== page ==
- Victor W. Sidel (1931–2018), physician who was one of the co-founders of Physicians for Social Responsibility in 1961.
- Charles Skelton (1806–1879), represented New Jersey's 2nd congressional district (1851–1855).
- Sommore Rambough (born 1967), comedian.
- Robert Stempel (born 1933), chairman and CEO of General Motors.
- Gary Stills (born 1974), professional American football player.
- Margaret E. Thompson (1911–1992), numismatist specializing in Greek coins.
- Vince Thompson (born 1957), former professional football running back who played in the NFL for the Detroit Lions.
- Mike Tiernan (1867–1918), major league baseball player.
- Robin L. Titus (born 1954), physician and politician who serves as a Republican member of the Nevada Assembly.
- Ty Treadway (born 1967), host of Merv Griffin's Crosswords.
- Albert W. Van Duzer (1917–1999), bishop of the Episcopal Diocese of New Jersey, serving from 1973 to 1982.
- Bennet Van Syckel (1830–1921), associate justice of the New Jersey Supreme Court from 1869 to 1904.
- Troy Vincent (born 1971), former professional football player, president of the NFL Players Association.
- Albert C. Wagner (1911–1987), director of the New Jersey Department of Corrections from 1966 to 1973.
- Allan B. Walsh (1874–1953), represented the 4th congressional district (1913–1915).
- Karl Weidel (1923–1997), who served in the New Jersey General Assembly from 1970 to 1986.
- Charlie Weis (born 1956), head coach of the Notre Dame Fighting Irish football team from 2005 to 2009.
- Nick Werkman (born c. 1941), basketball player for the Seton Hall Pirates, who led the NCAA in scoring in 1962–63 and was in the top three nationally on his two other collegiate seasons.
- Wise Intelligent, performer of Poor Righteous Teachers, hip-hop group.
- Ken Wolski (born 1948), registered nurse, marijuana legalization advocate and 2012 Green Party nominee for U.S. Senate.
- Ira W. Wood (1856–1931), represented New Jersey's 4th congressional district (1904–1913).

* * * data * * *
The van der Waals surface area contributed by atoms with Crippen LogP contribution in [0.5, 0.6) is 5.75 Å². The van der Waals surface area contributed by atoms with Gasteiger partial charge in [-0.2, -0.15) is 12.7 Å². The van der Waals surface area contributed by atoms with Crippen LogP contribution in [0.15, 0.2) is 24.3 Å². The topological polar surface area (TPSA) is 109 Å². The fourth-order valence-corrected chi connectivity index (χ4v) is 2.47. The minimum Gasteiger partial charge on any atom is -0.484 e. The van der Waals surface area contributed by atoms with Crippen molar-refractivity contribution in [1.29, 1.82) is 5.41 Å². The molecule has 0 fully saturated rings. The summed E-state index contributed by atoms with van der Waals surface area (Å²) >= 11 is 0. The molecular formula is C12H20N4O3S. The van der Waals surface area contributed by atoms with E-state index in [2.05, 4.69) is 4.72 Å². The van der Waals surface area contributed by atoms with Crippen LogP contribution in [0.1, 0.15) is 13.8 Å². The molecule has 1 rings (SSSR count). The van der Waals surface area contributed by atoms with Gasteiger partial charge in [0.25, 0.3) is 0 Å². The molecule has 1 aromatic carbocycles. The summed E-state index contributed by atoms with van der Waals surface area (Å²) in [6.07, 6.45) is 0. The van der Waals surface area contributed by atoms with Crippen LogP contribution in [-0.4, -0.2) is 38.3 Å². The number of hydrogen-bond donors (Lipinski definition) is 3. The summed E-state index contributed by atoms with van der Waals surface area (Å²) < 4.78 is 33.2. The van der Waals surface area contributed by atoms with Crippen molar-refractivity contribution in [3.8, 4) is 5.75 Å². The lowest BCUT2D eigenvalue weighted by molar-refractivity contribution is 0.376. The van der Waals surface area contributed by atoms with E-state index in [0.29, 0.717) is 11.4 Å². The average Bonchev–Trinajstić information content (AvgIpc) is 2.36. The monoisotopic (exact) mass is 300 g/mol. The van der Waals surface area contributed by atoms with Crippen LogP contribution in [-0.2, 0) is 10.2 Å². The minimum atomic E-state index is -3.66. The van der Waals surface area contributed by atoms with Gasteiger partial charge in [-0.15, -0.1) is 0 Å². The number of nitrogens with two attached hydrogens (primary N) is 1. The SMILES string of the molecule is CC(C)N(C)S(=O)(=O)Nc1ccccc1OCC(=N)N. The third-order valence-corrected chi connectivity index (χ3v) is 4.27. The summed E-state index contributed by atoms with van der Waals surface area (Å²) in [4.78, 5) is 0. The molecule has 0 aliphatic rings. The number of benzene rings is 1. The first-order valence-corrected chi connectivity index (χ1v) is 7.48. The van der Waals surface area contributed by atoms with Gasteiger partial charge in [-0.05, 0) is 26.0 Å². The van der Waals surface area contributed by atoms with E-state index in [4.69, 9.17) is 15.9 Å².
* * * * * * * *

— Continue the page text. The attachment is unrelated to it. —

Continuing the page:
- Nancy Wood (1936–2013), author, poet and photographer.
- Marion Zarzeczna, concert pianist.
- Kuperinsky, Amy. "'The Jewel of the Meadowlands'?: N.J.'s best, worst and weirdest town slogans", NJ Advance Media for NJ.com, January 22, 2015. Retrieved July 12, 2016. "Trenton. There are scant few unfamiliar with the huge neon sign installed in 1935 that sits on the Lower Trenton Bridge, declaring 'Trenton Makes, The World Takes.' Lumber company owner S. Roy Heath came up with the slogan, originally 'The World Takes, Trenton Makes,' for a chamber of commerce contest in 1910."
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- Wally Campbell, Getty Images. Retrieved January 8, 2015. "Wally Campbell of Trenton, New Jersey, had a short racing career that lasted from 1947 through 1954, but his accomplishments were many."
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- Bio, TeamChopra.org. Retrieved January 8, 2015. "Born the son of immigrants in Trenton, New Jersey, Aneesh Chopra has spent his life focusing on education and innovation."
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- Biographical Profile for Martin Connor, Vote NY. Retrieved January 8, 2015. "He was born in 1945 in Trenton, New Jersey."
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- Staff. "Former Rep. Willard S. Curtin Dies At 90 Caption: Republican Represented Bucks And Lehigh Counties, 1957–67.", The Morning Call, February 7, 1996. Retrieved January 8, 2015. "Born in Trenton, N.J., he was a son of the late William and Edna (Mountford) Curtin."
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- Freeman, Rick. "Diamond Reflections: Al Downing misses creativity in the batters' box", The Times (Trenton), August 18, 2010. Retrieved March 20, 2012. "Over 33 years since he threw his last major-league pitch and nearly a half-century since he left Trenton to pursue a professional career, Al Downing remains a keen and opinionated observer of the game of baseball."
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A working single mother, she then took 5-month-old Brian to Trenton, New Jersey, where she had a sister and raised him.